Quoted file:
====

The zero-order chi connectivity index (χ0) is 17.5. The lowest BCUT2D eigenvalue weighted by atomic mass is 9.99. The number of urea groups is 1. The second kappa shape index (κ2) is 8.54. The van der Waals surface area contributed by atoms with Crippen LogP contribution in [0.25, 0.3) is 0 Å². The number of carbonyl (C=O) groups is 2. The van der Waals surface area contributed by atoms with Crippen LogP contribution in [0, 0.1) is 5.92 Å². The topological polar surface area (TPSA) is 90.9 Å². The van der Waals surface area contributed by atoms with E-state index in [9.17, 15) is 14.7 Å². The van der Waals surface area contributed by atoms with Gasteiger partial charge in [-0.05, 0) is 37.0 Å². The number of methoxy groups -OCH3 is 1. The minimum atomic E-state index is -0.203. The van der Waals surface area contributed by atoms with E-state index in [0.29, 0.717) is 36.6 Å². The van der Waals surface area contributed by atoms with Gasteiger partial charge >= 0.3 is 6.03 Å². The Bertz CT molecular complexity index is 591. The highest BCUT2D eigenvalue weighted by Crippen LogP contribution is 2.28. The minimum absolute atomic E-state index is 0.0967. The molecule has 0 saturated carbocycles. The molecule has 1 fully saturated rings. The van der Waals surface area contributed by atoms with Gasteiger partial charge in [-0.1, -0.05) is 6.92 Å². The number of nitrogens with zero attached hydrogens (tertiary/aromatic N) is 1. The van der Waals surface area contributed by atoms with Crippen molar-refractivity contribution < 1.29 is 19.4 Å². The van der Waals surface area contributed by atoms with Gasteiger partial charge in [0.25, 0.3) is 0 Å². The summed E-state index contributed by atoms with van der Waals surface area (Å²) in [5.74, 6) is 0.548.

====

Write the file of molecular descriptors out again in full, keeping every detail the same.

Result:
The zero-order chi connectivity index (χ0) is 17.5. The lowest BCUT2D eigenvalue weighted by atomic mass is 9.99. The number of urea groups is 1. The second kappa shape index (κ2) is 8.54. The van der Waals surface area contributed by atoms with Crippen LogP contribution in [0.25, 0.3) is 0 Å². The number of carbonyl (C=O) groups is 2. The van der Waals surface area contributed by atoms with Crippen LogP contribution in [0, 0.1) is 5.92 Å². The topological polar surface area (TPSA) is 90.9 Å². The van der Waals surface area contributed by atoms with E-state index in [9.17, 15) is 14.7 Å². The van der Waals surface area contributed by atoms with Gasteiger partial charge in [-0.05, 0) is 37.0 Å². The number of methoxy groups -OCH3 is 1. The minimum atomic E-state index is -0.203. The van der Waals surface area contributed by atoms with E-state index in [0.29, 0.717) is 36.6 Å². The van der Waals surface area contributed by atoms with Gasteiger partial charge >= 0.3 is 6.03 Å². The Bertz CT molecular complexity index is 591. The highest BCUT2D eigenvalue weighted by Crippen LogP contribution is 2.28. The minimum absolute atomic E-state index is 0.0967. The molecule has 0 saturated carbocycles. The molecule has 1 fully saturated rings. The van der Waals surface area contributed by atoms with Gasteiger partial charge in [-0.1, -0.05) is 6.92 Å². The number of nitrogens with zero attached hydrogens (tertiary/aromatic N) is 1. The van der Waals surface area contributed by atoms with Crippen molar-refractivity contribution < 1.29 is 19.4 Å². The van der Waals surface area contributed by atoms with Gasteiger partial charge in [0.25, 0.3) is 0 Å². The summed E-state index contributed by atoms with van der Waals surface area (Å²) in [5.74, 6) is 0.548.